10. Jesus does not call for our respect or admiration (the point of Matthew 7:21-23), but calls for our surrender to Him. We are broken in need of rescue, not simply sick and in need to get well (Ephesians 2:1-10).
  11. God has placed us here. In Denver. In 2018. The culture has changed values and fashions and fads over the years. But what hasn’t changed is Christ (Hebrews 13:8) and the gospel (John 3:16). Our hope is not to recapture a preferred time and place, but to capture the glory of God with hope and joy!
  12. The community does not exist for the church but the church to connect with the community. The church not meant to hide from the community and culture, but to engage it with the salt and light of Christ (Matthew 5:13-16).

Discipleship: Correcting Our Definition

For the last four weeks, we have spent time in the Scriptures and, hopefully, in personal prayer about the ramifications what it means to be a disciple. The word disciple is an extraordinary word. We usually say that it’s someone who is a student of a master, and that’s correct. The word is also found in other places. Once such place is Matthew 13:52, “And he said to them, ‘Therefore every scribe who has been trained for the kingdom of heaven … .” That phrase, “who has been trained,” is from the same word as the word ‘disciple.’ That enlightens much.

George McClellan was a Union general during the Civil War. I just elaborate, McClellan ended up being the Commander of what was called the Army of the Potomac during the first part of the war. He commanded over 100,000 soldiers, gave them instructions on how to fight, had them ready to fight. The problem? At the slightest notion that Lee (the commander of the Army of Northern Virginia) was in the area and ready to pounce, McClellan did nothing. He so frustrated Lincoln (you know, the Commander-in-Chief) that he said, “George, if you’re not going to use that army, I’d like to borrow it for a little while.” McClellan loved his men and his men loved him–and the thought of losing any of those men was just not worth the cost.

Again, we’ve been told, and to a degree rightly so, that a disciple is one who sits at the feet of the master to learn. Actually, that makes the Christian life a bit sedentary, as if the extent of discipleship is to learn information. Show up to a sermon and hear information. Come to a Bible study and learn more information. We know what to do, we know how to do it, we know some basics on what the Scriptures say. But is this discipleship? No! Discipleship is being trained for war. Against whom?

Verse 18 says, “And Jesus says to them, ‘All authority in heaven and on earth has been given to me.’” We as Baptists value missions, not just learning about missions and giving to missions but being sent on-mission. That’s our DNA. Yet the struggle to be a disciple who is being trained to make, multiply, and send disciples is an act of war. And what the enemy will do is distract us in a myriad of ways to keep us away from chasing hard after Jesus and running hard away from sin. But Satan wants us to do the opposite, but even if we do not run hard after sin and stay good moral Christians with good Christian values, he will settle for that as long as we do not run hard after Jesus. Albert Mohler once said, “Hell will be filled with people who were avidly committed to Christian values.” Values do not save us. A rescue from brokenness by Jesus from sin and into his design is what saves us.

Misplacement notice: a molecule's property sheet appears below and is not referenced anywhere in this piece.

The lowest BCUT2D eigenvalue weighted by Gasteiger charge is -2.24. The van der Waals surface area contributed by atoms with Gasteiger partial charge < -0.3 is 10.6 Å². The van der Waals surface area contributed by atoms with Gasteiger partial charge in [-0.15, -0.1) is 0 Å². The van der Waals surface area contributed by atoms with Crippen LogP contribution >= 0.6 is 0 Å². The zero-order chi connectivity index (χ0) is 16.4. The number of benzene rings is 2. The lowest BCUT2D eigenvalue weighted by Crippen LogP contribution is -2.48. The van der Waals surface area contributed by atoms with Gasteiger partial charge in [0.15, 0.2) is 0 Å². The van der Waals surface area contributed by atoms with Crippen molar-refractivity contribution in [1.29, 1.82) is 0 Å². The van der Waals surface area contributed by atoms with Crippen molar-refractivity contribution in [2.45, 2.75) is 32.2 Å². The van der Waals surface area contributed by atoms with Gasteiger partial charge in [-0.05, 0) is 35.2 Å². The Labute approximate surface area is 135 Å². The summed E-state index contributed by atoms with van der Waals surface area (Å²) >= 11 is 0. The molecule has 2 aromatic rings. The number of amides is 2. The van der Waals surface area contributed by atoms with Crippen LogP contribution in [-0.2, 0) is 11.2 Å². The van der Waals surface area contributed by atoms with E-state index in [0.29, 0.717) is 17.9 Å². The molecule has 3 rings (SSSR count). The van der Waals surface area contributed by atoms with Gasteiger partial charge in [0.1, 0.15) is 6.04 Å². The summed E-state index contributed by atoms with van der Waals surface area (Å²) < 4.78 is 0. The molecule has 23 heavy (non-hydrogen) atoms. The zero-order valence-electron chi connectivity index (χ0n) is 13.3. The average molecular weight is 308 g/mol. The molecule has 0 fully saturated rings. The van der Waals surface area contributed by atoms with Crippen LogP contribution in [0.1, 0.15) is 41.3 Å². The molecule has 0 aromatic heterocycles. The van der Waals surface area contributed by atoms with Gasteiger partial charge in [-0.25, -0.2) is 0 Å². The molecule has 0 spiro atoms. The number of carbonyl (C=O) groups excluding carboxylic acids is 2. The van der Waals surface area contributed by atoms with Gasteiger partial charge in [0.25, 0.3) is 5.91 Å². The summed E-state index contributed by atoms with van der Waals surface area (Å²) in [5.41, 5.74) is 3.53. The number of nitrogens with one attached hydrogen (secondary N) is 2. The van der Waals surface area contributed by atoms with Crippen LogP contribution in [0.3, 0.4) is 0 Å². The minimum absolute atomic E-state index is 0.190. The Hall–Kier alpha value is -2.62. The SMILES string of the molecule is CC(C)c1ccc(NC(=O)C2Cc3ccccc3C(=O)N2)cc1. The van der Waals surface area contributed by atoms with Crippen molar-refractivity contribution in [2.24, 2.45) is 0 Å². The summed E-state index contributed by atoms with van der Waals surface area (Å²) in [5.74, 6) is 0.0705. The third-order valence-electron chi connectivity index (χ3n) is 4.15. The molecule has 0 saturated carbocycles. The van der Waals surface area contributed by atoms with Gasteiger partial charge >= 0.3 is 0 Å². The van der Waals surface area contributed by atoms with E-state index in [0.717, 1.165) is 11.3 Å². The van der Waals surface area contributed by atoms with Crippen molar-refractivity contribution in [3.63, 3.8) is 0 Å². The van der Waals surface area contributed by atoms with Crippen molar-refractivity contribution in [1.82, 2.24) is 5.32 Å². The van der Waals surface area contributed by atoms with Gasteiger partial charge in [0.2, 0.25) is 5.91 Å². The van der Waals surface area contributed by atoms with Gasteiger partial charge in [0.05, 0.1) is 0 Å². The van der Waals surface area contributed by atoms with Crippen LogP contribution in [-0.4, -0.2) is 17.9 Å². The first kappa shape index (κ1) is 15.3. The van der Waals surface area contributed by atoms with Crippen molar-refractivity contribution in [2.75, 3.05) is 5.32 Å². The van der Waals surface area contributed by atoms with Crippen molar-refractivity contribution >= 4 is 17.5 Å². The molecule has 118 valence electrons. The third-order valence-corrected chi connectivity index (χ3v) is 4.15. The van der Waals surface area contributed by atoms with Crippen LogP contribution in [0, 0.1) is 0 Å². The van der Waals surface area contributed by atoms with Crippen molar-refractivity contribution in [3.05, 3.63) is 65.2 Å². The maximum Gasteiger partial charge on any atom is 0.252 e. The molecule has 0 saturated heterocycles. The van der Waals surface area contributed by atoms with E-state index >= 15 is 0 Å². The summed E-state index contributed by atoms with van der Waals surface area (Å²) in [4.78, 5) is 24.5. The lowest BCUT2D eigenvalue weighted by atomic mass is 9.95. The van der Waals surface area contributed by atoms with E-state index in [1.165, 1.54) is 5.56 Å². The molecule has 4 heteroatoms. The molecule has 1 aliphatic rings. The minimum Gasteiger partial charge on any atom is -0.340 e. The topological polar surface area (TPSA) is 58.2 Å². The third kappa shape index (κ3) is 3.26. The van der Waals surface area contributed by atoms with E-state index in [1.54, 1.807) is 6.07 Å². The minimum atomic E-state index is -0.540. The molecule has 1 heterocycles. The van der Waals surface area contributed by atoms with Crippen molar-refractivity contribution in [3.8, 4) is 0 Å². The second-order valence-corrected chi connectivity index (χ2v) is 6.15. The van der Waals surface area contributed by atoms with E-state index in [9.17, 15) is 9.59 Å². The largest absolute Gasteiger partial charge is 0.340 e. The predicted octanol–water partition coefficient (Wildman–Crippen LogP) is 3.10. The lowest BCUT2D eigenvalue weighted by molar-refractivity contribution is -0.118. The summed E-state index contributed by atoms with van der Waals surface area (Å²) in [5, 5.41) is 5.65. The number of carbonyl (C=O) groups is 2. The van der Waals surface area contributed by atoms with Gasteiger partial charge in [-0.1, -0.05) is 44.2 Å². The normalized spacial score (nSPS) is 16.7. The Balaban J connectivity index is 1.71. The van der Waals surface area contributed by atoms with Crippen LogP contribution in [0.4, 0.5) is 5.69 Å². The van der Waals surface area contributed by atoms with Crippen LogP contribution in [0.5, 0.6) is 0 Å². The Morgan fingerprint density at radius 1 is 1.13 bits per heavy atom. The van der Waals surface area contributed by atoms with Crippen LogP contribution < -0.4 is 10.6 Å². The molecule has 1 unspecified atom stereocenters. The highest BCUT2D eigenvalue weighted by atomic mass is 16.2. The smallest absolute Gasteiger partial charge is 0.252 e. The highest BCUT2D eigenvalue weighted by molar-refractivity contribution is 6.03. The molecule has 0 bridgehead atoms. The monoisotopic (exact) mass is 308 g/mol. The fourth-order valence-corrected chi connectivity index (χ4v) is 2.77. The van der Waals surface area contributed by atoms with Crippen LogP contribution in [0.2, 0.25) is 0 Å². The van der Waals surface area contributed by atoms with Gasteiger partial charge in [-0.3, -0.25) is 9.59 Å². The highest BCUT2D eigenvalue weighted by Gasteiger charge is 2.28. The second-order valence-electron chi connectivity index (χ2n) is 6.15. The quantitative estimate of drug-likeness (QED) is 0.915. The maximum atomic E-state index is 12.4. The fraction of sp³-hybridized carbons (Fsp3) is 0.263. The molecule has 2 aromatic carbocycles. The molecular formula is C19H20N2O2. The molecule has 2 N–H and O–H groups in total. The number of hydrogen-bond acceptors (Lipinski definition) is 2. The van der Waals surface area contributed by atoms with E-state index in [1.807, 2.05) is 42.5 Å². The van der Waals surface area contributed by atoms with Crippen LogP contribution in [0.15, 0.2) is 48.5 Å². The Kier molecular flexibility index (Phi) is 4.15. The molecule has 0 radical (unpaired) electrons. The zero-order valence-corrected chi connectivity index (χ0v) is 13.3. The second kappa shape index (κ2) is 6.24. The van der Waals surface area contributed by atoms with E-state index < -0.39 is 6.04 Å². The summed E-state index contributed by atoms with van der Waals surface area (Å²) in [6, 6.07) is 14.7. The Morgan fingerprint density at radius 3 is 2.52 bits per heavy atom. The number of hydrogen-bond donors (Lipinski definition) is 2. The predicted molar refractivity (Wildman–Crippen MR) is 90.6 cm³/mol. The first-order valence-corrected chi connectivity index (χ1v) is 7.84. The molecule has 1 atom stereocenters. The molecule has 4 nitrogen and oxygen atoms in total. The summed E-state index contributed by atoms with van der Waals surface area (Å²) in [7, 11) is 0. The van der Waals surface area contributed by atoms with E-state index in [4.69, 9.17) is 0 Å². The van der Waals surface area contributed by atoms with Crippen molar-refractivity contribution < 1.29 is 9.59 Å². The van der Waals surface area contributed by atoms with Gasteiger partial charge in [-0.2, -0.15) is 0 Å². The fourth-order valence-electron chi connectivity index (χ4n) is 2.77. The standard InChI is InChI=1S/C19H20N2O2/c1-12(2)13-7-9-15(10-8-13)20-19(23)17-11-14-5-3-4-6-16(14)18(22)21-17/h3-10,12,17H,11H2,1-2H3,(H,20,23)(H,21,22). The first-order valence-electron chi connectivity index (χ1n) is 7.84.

“We’ve Taught Them Wrong”–Why Some Struggle with a Discipleship Paradigm

Today, I met with Mark Clifton, who is the head of the Replant arm of the North American Mission Board (NAMB). I finished up classes here at Midwestern Seminary in Kansas City, and he was gracious enough to meet me at an adjacent Wendy’s.

Mark has an unbelievable schedule, a schedule that takes him to churches and associations that have an issue–each are concerned about their church or churches in their association closing. The stories are usually the same: a church that once was busy and exploding with growth 20-30 years ago (or more) are now struggling to continue. These churches had events and programs and people, and more than this reflected the community in which they were located.

But something changed.

Was it the people inside the building who changed? Was it the community and culture outside the building? I’d say a little of both.

As churches try to move toward a more discipleship-centric model which invests in people inside and outside the church, many long-time church members struggle to understand the paradigm shift. Why? Clifton put it succinctly:

“We’ve taught them wrong!”

This needed no translation.

Churches have long tried to attract people with things to do and events to attend and numbers to count. Health meant move activities, more programs, and more people. More does not equate to health (it can, mind you, but not always).

As pastors, what do we expect from our people when they hear a sermon? A polite and affirming nod–or change? And how is this assessed?

As small group leaders, what do we expect from our people? To show up and have a great time of fellowship? Or something more? And how is this assessed?

As deacons, what do we expect from our ministry? Keeping the administrative work going, or something more? And how is this assessed?

Every thing we do needs a ‘why,’ an objective to that end. Every sermon, every worship gathering, every small group, every ministry–what is the objective behind this? And how do we assess the success of it based on this objective?

Gone are the days of doing things just to do things–and that’s not a bad thing!

We must ask, “How does this help us be, make, multiply, and send disciples of Jesus who help others believe Jesus is enough, because we ourselves believe Jesus is enough as well?

We’ve taught them wrong! Let’s work to make it right!